Kingsley Obiekwu was among players of Nigeria’s senior national team coached by Dutchman, Jo Bonfrere and assisted by Musa Abdulahi that went to Atlanta, United States of America, for the 1996 Olympics. They made the country proud by winning gold medal in football. It was a historic moment and the feat brought honour to all Nigerians.
The ‘Dream Team’, as they were nicknamed back then, brought suspense to the 1996 Olympics, coming twice from behind to defeat Brazil with a 4-3 score line in the dying seconds of the semi-final after trailing 3 -1 and beating Argentina 3 -2 in the final. An Albiceleste side that boast the likes of Ariel Ortega, Claudio Lopez and Hernan Crespo.
Twenty-five years later, Obiekwu, one of the heroes of the team, has sadly become a subject of pity because of his financial situation. He is currently a commercial driver in the city of Enugu. He never bargained for it but fate has dealt with him since he retired from football prematurely. His career suffered a devastating setback when he was diagnosed with “enlargement of the heart” after signing a contract with a Dutch football club, Go Ahead Eagles FC.
The story of the Ibuzo, Delta State-born Obiekwu, became public last week when a social media user spotted him at a motor park in Enugu and posted pictures of him in a pitiable condition. The viral picture drew massive reaction and attracted a lot of sympathy for the former Udoji United Football Club defender.
Concerned about his state, Super Eagles captain, Ahmed Musa, made a cash donation of N2 million to cushion his financial crunch. Obiekwu, who confirmed the gesture said; “So yesterday, the Media Officer of the Super Eagles who works in a radio station, called me to inform me that somebody wanted to speak with me and I said he should give him my number. Musa called me and said he had heard my story and that he and his teammates will do something but meanwhile, I should give him my account number and in about an hour’s time, I got an alert of N2 million, I appreciate that a lot”.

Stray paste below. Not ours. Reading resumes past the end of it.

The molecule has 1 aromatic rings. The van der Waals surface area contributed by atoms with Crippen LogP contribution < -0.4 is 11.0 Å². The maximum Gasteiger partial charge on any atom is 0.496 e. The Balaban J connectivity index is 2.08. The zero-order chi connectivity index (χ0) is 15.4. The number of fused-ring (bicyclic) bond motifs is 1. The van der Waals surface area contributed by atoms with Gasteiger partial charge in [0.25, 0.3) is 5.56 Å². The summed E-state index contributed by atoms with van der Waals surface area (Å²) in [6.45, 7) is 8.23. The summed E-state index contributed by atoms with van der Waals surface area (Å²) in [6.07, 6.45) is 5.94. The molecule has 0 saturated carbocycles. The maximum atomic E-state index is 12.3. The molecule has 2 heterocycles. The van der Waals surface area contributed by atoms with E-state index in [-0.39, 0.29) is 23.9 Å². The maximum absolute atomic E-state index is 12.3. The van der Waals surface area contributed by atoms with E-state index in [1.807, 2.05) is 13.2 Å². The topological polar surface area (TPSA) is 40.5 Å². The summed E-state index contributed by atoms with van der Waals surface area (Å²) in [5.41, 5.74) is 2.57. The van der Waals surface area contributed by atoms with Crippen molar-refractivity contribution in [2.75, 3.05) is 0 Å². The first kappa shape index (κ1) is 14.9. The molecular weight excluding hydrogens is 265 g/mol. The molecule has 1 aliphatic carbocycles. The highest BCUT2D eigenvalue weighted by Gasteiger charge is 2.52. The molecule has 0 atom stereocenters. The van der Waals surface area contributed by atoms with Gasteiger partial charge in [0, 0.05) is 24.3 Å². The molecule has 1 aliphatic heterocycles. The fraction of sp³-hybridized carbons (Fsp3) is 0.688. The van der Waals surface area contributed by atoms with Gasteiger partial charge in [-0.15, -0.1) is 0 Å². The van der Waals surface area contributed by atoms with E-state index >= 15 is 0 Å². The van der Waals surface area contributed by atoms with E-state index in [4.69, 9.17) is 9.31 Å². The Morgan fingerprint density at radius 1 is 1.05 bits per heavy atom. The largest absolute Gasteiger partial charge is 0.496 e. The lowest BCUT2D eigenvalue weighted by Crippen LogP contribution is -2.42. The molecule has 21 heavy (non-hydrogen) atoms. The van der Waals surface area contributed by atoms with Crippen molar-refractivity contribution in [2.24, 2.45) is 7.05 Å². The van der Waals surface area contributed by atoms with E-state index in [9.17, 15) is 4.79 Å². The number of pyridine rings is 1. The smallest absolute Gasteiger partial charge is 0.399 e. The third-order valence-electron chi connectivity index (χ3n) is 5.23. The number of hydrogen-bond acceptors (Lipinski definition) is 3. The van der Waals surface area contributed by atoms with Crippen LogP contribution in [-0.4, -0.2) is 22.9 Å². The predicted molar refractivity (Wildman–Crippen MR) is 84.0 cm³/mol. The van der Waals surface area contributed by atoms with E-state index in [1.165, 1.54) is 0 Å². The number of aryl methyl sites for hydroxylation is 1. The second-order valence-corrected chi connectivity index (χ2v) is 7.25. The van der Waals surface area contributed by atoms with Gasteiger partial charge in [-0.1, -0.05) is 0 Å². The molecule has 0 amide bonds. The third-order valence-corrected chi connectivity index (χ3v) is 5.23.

The ex-international had in an interview lamented that, “most of the time when I come across my former teammates, they will pretend they don’t know me or I didn’t even play with them,” adding that apart from Nwankwo Kanu, other teammates were unconcerned about his plight.
The story of Obiekwu is similar to that of many ex-internationals. It reminds us of the late Rashidi Yekini, the 1993 African footballer of the year. In 2012 he was said to be sick and mentally challenged. Help didn’t come his way, until he died. His teammates, the Nigerian Government and the Nigerian Football Federation (NFF), all abandoned him. He was buried without any honour and dignity as someone who brought fortune to the country.
The unfair treatment of our ex- sportsmen and women needs to be addressed. Most of them are passing through hard times but cannot come out to speak because of the shame and embarrassment and so they prefer to die in silence. We urge the government to look out for those who have brought glory to the country. If corrupt politicians and public office holders will be entitled to pension then they should also be entitled to such benefits. It is not enough to give them a handshake and national honours. Money should also be part of the reward.
But we will also advise young athletes to save money and invest wisely during the thriving moments of their career. Life after retirement can be difficult if not well prepared for. They should learn from the stories of those who have been through difficulties as a result of the wrong choices they made, especially living very flamboyant lives.
But for Obiekwu, we thank Ahmed Musa for his rare show of support. What he did needs to be commended. If people like him can continue to fill the gap for those in need, the milk of human kindness will be sufficient for all those in need. God bless Musa!